Thursday, June 29, 2023

Demo 1 in Salt Lake City


I just came back from teaching a workshop at Salt Lake City. This was my 1st demo. I have touched up some today to bring the demo painting to a finish look. I have been painting landscape for a while, but I know in my bones that I am not a good landscape painter intuitively. To improve my landscape paintings, I have to rely on my left brain to analyze what is going on. I have told my students during the workshop: we are not gifted enough to be good in art naturally. If you want to be good, you will do 3 things. 1. practice a lot. 2. use whatever tools you can access to. 3. Go quantitative instead of qualitative. 

Thursday, June 15, 2023

Science of Warm and Cool


In painting, color temperature is such an ambiguous concept. For example: orange vs yellow, which one is warmer? Ultramarine vs phthalo blue, which one is cooler? Artists do not want to quantify their color temperature. Their argument is: color is so relative. We only see a color warmer or cooler with respect to another color. This fuzzy ambiguity bothers my engineering mind. So I went to the field of photography. Lo and behold! I found their concept of color temperature is so crispy clear. They quantified the color temperature using K or Kelvin. The "warm" colors have lower K, while "cool" ones higher K. Therefore: orange is warmer than yellow, violet is cooler than turquoise (so ultra is cooler than phthalo). I found a photographer's temperature scale online, and measured 11 color samples. I plot those samples on the CIELuv (pls ignore this nomenclature except the color scientists) color wheel. I was shocked by what I have found. Ah-ha!! Now I know. (1) For very warm colors (red to yellow, or 1 to 4) the temperature varies with the HUE change. Similarly for very cool colors (turquoise to violet, or 8 to 11). This finding reminds me the "prismatic palette" some artists talked about. They follow the rainbow when they paint. (2) For the moderate warm and cool colors (from yellow to blue, or 4 to 8), the temperature varies with the CHROMA change, then flip the hue at the center of the color wheel to the complementary. I feel this understanding can help us to paint better: when you deal with very warm colors like sunset, you can change temperature by hue shifting. However when you deal with grey and subtle colors, you change temperature by chroma variation. Voila!

Wednesday, June 14, 2023

Untamed Beauty


I have participated a plein air paint out last Sunday near Johnson City, Texas. It was a hot day (98F). I have learned from this painting was that my lightest value was actually rather dark. However, it appeared quite bright, feeling the hot Texas sun shined right on the concrete sidewalk. I don't have to use a lot of white to make something look bright, because we view color (and value) relatively. I painted the blue sky relatively dark, so the roof and sidewalk appeared brighter. I want to thank Carla Bosch, the Adams Galleries, and Untamed Wine Estates for making this event possible. I really appreciate they gave me the First Place award.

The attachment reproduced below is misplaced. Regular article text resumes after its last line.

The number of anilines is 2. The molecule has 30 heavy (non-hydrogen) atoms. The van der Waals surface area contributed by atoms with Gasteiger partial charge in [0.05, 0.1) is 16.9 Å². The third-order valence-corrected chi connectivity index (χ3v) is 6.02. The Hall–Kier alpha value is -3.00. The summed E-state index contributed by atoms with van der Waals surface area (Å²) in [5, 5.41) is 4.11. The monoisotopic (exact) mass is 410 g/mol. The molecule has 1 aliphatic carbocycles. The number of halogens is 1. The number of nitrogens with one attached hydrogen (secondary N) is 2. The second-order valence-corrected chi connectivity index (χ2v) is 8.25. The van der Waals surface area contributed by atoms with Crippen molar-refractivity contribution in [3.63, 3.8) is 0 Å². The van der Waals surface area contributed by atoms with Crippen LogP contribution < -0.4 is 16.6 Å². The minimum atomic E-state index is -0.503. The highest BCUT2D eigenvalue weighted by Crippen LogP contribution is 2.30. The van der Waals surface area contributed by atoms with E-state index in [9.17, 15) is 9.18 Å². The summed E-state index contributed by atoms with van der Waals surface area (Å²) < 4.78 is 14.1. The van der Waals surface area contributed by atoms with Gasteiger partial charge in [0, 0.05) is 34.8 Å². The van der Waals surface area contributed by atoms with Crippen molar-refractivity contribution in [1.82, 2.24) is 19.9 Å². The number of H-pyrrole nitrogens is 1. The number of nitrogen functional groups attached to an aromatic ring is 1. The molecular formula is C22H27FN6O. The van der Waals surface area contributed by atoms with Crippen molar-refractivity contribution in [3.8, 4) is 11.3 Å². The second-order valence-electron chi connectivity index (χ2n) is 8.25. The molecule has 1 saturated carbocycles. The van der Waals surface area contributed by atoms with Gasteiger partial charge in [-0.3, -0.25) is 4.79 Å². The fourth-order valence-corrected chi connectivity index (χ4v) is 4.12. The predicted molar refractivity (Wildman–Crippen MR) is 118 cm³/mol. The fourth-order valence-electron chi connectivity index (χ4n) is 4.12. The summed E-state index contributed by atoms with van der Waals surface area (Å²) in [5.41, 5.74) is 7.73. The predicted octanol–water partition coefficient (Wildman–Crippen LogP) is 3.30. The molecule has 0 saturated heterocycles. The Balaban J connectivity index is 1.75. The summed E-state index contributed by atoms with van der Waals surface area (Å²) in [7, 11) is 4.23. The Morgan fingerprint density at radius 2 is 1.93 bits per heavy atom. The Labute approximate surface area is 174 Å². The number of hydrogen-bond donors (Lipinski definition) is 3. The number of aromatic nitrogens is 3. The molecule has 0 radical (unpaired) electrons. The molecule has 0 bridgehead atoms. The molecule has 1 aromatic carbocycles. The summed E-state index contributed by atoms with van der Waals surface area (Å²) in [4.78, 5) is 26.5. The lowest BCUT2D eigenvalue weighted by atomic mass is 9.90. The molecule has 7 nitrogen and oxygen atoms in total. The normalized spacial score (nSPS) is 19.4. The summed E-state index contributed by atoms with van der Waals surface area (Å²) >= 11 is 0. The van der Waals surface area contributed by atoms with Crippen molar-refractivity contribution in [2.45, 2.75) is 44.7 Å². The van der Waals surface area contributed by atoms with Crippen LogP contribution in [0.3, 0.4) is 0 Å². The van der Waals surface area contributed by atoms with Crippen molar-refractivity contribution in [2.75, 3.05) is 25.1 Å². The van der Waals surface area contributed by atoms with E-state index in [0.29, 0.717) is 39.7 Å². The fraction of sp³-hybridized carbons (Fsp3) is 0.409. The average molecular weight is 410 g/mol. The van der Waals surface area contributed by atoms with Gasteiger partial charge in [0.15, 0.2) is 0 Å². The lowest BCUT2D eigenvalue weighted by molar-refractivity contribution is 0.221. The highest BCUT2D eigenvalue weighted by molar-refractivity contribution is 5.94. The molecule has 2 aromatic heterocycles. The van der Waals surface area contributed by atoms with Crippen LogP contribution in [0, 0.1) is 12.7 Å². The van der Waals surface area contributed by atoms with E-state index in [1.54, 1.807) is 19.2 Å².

Monday, June 12, 2023

Shadow color study


This a small plein air study I did when was at Wayne PA. As a personal growth in painting, I have realized two major changes are happening. 1) I am no longer emphasize on the value. I tend to reduce my value range by brightened the shadow. This way the colors have more playing space. 2. I pay more attention to light colors rather than the local colors. This painting show more color play in the shadows, and the colors were generated mainly by light sources and reflections. The houses themselves do not have much local colors, but on the painting, they are really colorful. I know the color relationships on this one is still clumsy. My skills still need more time to improve. Hey, this was plein air. I felt very lucky I didn't get hit by a car when I paint this. I was too close to the busy traffic there.

Thursday, June 8, 2023

Color of Colorless


"Color of Colorless" is a small study I did today. I put a white cube on a white board to make sure no local color got involved. I set two lights, one cool and one warm. The temperature contrast of the light sources produced all the colors for this painting. This study maybe the simplest way to demonstrate the warm and cool colors. Most people think the colors "belong" to objects, such as a lemon is yellow, a lime is green, and this cube is white. This "object color" understanding does not help a painter. We paint "perceived colors", which is the interaction among the light source colors, the object color reflectance, and environmental color contributions. If we can see the color (we often not), and be able to mix it, we can paint. 

Monday, June 5, 2023

Derek Penix Workshop


I am very happy to announce that Derek Penix will come back to Austin and teach a 3-day painting workshop on February 23 - 25, 2024. Derek is a contemporary master painter of using abstract design to present almost realistic subjects. His workshop "Loosen Up" is very popular and it will sold be out very quickly. I am not kidding. If you want to learn for this young master, please take action right now. Please check: for information and registration.